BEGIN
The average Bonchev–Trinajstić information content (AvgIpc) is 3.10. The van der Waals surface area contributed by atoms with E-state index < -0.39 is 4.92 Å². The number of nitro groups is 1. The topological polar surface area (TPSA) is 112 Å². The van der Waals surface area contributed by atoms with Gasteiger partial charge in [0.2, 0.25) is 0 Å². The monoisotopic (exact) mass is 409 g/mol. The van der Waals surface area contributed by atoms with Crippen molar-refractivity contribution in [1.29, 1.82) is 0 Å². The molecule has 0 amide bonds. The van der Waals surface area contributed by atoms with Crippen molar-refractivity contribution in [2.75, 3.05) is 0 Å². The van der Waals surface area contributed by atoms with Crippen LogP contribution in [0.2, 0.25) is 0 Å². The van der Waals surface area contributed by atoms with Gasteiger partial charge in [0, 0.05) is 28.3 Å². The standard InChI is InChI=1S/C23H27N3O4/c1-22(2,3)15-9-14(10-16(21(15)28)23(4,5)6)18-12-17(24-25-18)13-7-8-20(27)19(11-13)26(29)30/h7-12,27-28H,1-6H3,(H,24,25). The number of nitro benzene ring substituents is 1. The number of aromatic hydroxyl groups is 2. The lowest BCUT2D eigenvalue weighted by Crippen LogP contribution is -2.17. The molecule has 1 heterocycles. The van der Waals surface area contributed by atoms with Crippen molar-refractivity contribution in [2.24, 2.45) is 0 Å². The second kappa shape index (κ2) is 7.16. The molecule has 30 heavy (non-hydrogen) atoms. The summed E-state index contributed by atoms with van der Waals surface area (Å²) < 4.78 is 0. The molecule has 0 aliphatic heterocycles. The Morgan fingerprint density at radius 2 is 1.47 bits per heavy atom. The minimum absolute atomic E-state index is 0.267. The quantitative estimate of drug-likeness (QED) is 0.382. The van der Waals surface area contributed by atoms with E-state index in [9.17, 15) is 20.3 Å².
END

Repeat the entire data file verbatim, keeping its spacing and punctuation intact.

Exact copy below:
The average Bonchev–Trinajstić information content (AvgIpc) is 3.10. The van der Waals surface area contributed by atoms with E-state index < -0.39 is 4.92 Å². The number of nitro groups is 1. The topological polar surface area (TPSA) is 112 Å². The van der Waals surface area contributed by atoms with Gasteiger partial charge in [0.2, 0.25) is 0 Å². The monoisotopic (exact) mass is 409 g/mol. The van der Waals surface area contributed by atoms with Crippen molar-refractivity contribution in [1.29, 1.82) is 0 Å². The molecule has 0 amide bonds. The van der Waals surface area contributed by atoms with Crippen molar-refractivity contribution in [2.75, 3.05) is 0 Å². The van der Waals surface area contributed by atoms with Crippen LogP contribution in [0.2, 0.25) is 0 Å². The van der Waals surface area contributed by atoms with Gasteiger partial charge in [0, 0.05) is 28.3 Å². The standard InChI is InChI=1S/C23H27N3O4/c1-22(2,3)15-9-14(10-16(21(15)28)23(4,5)6)18-12-17(24-25-18)13-7-8-20(27)19(11-13)26(29)30/h7-12,27-28H,1-6H3,(H,24,25). The number of nitro benzene ring substituents is 1. The number of aromatic hydroxyl groups is 2. The lowest BCUT2D eigenvalue weighted by Crippen LogP contribution is -2.17. The molecule has 1 heterocycles. The van der Waals surface area contributed by atoms with Crippen molar-refractivity contribution in [2.24, 2.45) is 0 Å². The second kappa shape index (κ2) is 7.16. The molecule has 30 heavy (non-hydrogen) atoms. The summed E-state index contributed by atoms with van der Waals surface area (Å²) < 4.78 is 0. The molecule has 0 aliphatic heterocycles. The Morgan fingerprint density at radius 2 is 1.47 bits per heavy atom. The minimum absolute atomic E-state index is 0.267. The quantitative estimate of drug-likeness (QED) is 0.382. The van der Waals surface area contributed by atoms with E-state index in [9.17, 15) is 20.3 Å².